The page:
Svetlana & The Delancey Five
Svetlana & The Delancey Five recorded their rebut CD in January 2015! The album was produced by Grammy Award winning Guy Eckstine and has been released to critical acclaim on Origin Records, charted in top 60 on Jazz Radio charts and was critic's choice for Top 10 2015 albums (Classicalite, The Aquarian, Vents Magaizne) - and video premiers at Huff Post, Popdust, Broadway World, and more!
The sounds of hot jazz and swing conjure images of a long-lost world of back-alley speakeasies, frenetic dancers, bathtub gin and tommy gun-toting gangsters. Monday night regulars at New York's famous speakeasy Back Room (http://backroomnyc.com) where Svetlana & The Delancey Five have held swinging court for seven years, know that the world isn't quite as lost as it may seem (minus the gangsters and with booze made in more sanitary conditions). With the release of Night at the Speakeasy, produced by Grammy® Award-winner Guy Eckstine , the rest of us finally have the chance to revel in the sounds of the Delancey Five and their Moscow-born chanteuse, Svetlana Shmulyian (Eckstine called her "Astrid Gilberto via Moscow"). This is no strict throwback band, however; the repertoire on their debut album combines swing-era classics with modern pop songs by the Beatles and the Beach Boys, and original tunes from the pen of Svetlana and her bandmates, who are also noted for their work in the straightahead and modern jazz worlds. There's even a tune by the Russian-German trumpeter/composer Eddie Rosner sung by Svetlana in her native tongue. "No other band on the hot jazz and swing scene would do a song in Russian," says Svetlana with considerable understatement. "I'm interested in songs in any genre. I wanted to write and record songs that you could dance to but that you could also listen to on the radio, in the car, or wherever. It's music that makes you smile."
Indeed, it's hard to suppress a grin when Svetlana's sweet, winsome tones intertwine with the warm, gravelly voice of legendary trombonist Wycliffe Gordon. Over the years that Svetlana has been performing on the New York jazz scene, Gordon has become a mentor and collaborator, contributing several arrangements to Night at the Speakeasy along with singing and playing on the album. "Wycliffe has a natural chemistry with the band," Svetlana says. "He's truly one of the most professional, supportive musicians and band members that I know. He behaves like a soldier in an army that I lead, and then when he steps out the whole room lights up in a different color."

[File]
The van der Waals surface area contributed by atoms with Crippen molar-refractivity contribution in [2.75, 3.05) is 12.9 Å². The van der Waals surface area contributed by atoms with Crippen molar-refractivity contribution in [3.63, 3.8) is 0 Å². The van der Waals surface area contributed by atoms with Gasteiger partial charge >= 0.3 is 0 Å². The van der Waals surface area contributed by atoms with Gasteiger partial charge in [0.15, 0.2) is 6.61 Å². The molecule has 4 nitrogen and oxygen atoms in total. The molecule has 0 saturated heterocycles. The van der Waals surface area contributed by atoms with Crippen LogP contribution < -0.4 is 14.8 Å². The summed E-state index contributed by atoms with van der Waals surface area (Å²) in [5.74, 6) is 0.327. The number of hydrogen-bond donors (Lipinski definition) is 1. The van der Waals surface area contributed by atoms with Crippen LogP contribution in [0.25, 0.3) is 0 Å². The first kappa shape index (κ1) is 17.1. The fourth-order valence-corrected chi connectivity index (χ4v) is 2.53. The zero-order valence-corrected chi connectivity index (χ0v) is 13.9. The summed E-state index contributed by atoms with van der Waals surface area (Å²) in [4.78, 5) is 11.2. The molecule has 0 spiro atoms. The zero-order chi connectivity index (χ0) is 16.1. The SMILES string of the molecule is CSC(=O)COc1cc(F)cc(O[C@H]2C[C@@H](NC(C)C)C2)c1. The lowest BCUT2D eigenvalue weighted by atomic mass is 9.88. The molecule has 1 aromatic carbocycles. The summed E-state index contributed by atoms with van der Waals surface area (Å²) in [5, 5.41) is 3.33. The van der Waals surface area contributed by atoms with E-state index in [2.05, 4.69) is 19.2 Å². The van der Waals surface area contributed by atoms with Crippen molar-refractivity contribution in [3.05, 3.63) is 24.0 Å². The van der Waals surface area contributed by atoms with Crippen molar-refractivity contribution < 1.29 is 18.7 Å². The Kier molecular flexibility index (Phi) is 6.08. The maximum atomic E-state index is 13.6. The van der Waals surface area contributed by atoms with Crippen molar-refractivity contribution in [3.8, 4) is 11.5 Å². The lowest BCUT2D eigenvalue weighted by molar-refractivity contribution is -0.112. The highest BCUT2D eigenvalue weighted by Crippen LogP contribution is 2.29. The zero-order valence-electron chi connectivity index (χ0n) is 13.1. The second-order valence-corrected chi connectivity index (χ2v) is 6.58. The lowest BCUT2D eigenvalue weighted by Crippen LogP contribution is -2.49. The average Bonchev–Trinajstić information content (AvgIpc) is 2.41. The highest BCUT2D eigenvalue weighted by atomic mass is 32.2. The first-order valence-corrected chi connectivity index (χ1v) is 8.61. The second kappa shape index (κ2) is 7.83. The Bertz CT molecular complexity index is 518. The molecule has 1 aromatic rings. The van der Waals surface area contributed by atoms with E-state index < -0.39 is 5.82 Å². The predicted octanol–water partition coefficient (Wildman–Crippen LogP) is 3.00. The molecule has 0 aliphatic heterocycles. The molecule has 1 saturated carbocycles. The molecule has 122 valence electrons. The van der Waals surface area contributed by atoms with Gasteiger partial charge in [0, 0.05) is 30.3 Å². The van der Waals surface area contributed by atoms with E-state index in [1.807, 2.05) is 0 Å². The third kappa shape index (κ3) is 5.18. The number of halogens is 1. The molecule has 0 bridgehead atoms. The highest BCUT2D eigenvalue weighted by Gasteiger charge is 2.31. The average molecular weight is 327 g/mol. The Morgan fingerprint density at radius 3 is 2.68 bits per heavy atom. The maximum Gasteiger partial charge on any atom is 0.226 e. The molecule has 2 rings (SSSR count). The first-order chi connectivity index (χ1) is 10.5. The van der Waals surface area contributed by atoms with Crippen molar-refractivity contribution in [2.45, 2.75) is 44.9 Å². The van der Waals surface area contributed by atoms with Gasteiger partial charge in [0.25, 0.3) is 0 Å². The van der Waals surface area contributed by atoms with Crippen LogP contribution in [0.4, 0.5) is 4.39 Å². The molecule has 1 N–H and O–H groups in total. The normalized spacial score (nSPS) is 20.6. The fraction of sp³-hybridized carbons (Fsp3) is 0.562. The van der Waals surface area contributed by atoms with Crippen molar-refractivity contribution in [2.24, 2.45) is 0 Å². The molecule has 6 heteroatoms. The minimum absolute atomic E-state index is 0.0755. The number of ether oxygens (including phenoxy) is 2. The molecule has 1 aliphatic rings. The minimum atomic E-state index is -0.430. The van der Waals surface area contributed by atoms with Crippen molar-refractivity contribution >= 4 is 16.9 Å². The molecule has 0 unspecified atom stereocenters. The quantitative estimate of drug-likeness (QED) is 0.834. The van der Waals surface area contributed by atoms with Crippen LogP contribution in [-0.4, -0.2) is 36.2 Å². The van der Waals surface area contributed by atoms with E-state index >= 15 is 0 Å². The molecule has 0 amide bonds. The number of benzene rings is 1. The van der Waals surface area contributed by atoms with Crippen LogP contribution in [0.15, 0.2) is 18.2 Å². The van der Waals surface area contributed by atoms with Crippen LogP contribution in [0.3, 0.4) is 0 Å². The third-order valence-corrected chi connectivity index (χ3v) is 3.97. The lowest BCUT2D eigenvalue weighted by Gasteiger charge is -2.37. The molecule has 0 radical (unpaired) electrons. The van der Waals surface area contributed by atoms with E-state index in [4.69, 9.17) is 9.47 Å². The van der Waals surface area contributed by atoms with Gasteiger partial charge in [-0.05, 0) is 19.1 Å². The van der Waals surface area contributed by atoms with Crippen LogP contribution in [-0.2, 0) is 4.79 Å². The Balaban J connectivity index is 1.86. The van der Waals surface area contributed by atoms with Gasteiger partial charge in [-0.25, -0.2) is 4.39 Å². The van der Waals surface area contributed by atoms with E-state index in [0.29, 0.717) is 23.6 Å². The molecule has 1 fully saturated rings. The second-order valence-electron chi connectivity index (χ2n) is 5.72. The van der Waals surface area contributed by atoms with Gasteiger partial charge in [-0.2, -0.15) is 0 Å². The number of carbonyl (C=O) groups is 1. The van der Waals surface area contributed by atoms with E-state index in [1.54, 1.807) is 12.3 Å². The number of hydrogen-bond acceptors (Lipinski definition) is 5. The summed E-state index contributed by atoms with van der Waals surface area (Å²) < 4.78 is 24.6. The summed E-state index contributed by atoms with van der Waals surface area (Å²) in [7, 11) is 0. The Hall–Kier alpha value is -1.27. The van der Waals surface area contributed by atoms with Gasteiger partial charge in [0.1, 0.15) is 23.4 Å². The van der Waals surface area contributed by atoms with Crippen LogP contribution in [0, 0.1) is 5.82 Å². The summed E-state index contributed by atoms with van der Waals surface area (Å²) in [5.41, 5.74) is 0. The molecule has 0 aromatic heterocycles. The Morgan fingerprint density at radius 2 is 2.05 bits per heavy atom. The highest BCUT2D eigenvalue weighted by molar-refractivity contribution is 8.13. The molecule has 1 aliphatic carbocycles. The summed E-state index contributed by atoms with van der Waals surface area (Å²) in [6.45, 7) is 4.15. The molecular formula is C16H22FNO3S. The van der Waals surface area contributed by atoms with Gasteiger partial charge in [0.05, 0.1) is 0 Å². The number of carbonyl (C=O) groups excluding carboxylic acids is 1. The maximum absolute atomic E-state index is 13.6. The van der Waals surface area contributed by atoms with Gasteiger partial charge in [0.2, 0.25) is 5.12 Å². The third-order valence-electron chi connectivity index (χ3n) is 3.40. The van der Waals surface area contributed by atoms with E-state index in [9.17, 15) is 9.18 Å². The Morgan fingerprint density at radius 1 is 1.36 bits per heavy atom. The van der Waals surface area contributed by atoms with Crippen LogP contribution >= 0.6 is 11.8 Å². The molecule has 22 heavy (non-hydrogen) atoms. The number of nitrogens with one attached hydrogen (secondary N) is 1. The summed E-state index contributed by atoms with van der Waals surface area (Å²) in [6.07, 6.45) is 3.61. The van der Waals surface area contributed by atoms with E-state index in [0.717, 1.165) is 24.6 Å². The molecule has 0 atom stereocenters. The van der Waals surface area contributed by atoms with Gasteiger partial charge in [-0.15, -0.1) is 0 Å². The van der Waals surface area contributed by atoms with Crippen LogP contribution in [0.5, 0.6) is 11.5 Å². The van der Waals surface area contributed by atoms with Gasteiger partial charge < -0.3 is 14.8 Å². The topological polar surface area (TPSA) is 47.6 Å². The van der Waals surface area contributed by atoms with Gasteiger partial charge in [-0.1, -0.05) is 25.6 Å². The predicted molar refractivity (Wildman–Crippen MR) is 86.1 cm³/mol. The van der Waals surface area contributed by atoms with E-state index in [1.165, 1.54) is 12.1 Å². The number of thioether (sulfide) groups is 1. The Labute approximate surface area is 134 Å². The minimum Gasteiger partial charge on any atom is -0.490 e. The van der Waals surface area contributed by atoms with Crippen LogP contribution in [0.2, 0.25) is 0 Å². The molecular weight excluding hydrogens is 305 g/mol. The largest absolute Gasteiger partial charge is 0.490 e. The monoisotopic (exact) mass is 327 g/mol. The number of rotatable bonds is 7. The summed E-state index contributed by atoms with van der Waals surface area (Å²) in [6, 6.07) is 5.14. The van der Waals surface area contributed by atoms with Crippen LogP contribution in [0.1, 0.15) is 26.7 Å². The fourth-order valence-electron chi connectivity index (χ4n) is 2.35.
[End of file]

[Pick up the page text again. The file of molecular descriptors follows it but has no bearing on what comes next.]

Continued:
Gordon joins an all-star band that includes drummer Rob Garcia, a bandleader on the modern Brooklyn scene as well as an in-demand sideman (Wynton Marsalis, Anat Cohen, Woody Allen, Vince Giordano, Dianna Krall); Australian-born reeds player Adrian Cunningham, (at that time, lead alto saxophone for Vince Giordano and the Nighthawks, Wycliffe Gordon, Professor Cunningham and His Old School); trumpeter Charlie Caranicas (Independence Hall Jazz Band, the Karrin Allyson Group, Chico O'Farrill's Afro-Cuban Jazz Orchestra); master ragtime and stride pianist Dalton Ridenhour (Bria Skomberg, Vince Giordano); bassist George Delancey (Winard Harper, Christian Howes, Richard Galliano, Aaron Diehl); and guitarist Vinny Raniolo (longtime collaborator with Frank Vignola).
Every Monday the band plays for a packed crowd combining swing dancers, jazz aficionados, and those Svetlana refers to as "jazz curious" at the Back Room, one of only two speakeasies from the days of Prohibition still operating today. Located behind Ratner's Deli on Delancey Street (hence the name of the band), the clandestine bar was purportedly the haunt of such underworld notables as Meyer Lansky and Lucky Luciano.
Since forming in the spring of 2012, Svetlana & The Delancey Five have gone on to consistently sell out a number of renowned New York jazz venues including the Blue Note, B.B. King's, Ginny's Supper Club, Zinc Bar, City Winery, and Kitano while maintaining their home base at the Back Room. The band has also become one of the most in-demand features at the numerous sold out hot jazz and swing events (Prohibition Production, Gemeni & Scorpio, Times Square flashmobs which consistently draw hundreds of attendants) - as well as secured residencies in popular Brooklyn spots whereby seamlessly integrating into the thriving Brooklyn music scene. It's an interesting culmination of the story of a Russian girl who grew up singing, studying piano and classical vocal, singing in traditional Russian choirs - but, at insistence of her family of engineers, studied a more practical subject of mathematics.
It's not an immigrant story that begins in hardship, however. "I had a fabulous, happy childhood in the dark concrete buildings of Moscow," Svetlana recalls. "I have a great family and I guess that's where it starts and ends - it doesn't matter where you are or how long you have to stand in line to get bread and butter. I come from a family of nerds and engineers and the reality of becoming a full-time artist seemed really far-fetched, but in my heart of hearts I always knew I was an artist."